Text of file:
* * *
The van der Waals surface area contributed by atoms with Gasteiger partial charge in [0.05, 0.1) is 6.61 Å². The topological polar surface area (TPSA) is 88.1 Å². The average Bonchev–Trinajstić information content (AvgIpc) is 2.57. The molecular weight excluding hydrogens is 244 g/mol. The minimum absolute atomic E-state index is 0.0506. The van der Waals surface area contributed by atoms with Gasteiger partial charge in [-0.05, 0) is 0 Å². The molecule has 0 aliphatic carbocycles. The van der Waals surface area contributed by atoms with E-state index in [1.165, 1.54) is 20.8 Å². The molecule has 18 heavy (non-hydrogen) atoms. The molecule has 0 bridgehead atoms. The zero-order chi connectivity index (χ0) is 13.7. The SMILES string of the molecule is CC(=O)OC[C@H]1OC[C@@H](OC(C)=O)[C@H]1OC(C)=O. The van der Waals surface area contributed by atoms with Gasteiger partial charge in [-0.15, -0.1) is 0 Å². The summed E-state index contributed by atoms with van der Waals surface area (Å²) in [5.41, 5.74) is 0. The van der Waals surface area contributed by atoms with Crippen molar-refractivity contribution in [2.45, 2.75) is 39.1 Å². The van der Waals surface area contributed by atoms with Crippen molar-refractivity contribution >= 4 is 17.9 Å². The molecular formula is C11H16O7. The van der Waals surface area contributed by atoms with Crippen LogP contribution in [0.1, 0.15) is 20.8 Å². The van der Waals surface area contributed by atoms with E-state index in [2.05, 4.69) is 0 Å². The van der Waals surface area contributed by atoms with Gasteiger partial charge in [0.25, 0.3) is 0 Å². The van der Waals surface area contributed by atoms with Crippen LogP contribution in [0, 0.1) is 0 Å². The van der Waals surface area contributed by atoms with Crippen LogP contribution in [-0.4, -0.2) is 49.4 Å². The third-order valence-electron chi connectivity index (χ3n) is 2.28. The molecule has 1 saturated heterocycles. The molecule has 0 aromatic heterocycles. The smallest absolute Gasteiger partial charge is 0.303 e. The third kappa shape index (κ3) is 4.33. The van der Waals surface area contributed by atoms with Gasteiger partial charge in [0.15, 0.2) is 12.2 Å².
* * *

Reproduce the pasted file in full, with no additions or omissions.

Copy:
The van der Waals surface area contributed by atoms with Gasteiger partial charge in [0.05, 0.1) is 6.61 Å². The topological polar surface area (TPSA) is 88.1 Å². The average Bonchev–Trinajstić information content (AvgIpc) is 2.57. The molecular weight excluding hydrogens is 244 g/mol. The minimum absolute atomic E-state index is 0.0506. The van der Waals surface area contributed by atoms with Gasteiger partial charge in [-0.05, 0) is 0 Å². The molecule has 0 aliphatic carbocycles. The van der Waals surface area contributed by atoms with E-state index in [1.165, 1.54) is 20.8 Å². The molecule has 18 heavy (non-hydrogen) atoms. The molecule has 0 bridgehead atoms. The zero-order chi connectivity index (χ0) is 13.7. The SMILES string of the molecule is CC(=O)OC[C@H]1OC[C@@H](OC(C)=O)[C@H]1OC(C)=O. The van der Waals surface area contributed by atoms with Gasteiger partial charge in [-0.15, -0.1) is 0 Å². The summed E-state index contributed by atoms with van der Waals surface area (Å²) in [5.41, 5.74) is 0. The van der Waals surface area contributed by atoms with Crippen molar-refractivity contribution in [2.45, 2.75) is 39.1 Å². The van der Waals surface area contributed by atoms with Crippen molar-refractivity contribution >= 4 is 17.9 Å². The molecular formula is C11H16O7. The van der Waals surface area contributed by atoms with Crippen LogP contribution in [0.1, 0.15) is 20.8 Å². The van der Waals surface area contributed by atoms with E-state index in [2.05, 4.69) is 0 Å². The van der Waals surface area contributed by atoms with Gasteiger partial charge in [0.25, 0.3) is 0 Å². The van der Waals surface area contributed by atoms with Crippen LogP contribution in [0, 0.1) is 0 Å². The van der Waals surface area contributed by atoms with Crippen LogP contribution in [-0.4, -0.2) is 49.4 Å². The third-order valence-electron chi connectivity index (χ3n) is 2.28. The molecule has 1 saturated heterocycles. The molecule has 0 aromatic heterocycles. The smallest absolute Gasteiger partial charge is 0.303 e. The third kappa shape index (κ3) is 4.33. The van der Waals surface area contributed by atoms with Gasteiger partial charge in [0.15, 0.2) is 12.2 Å².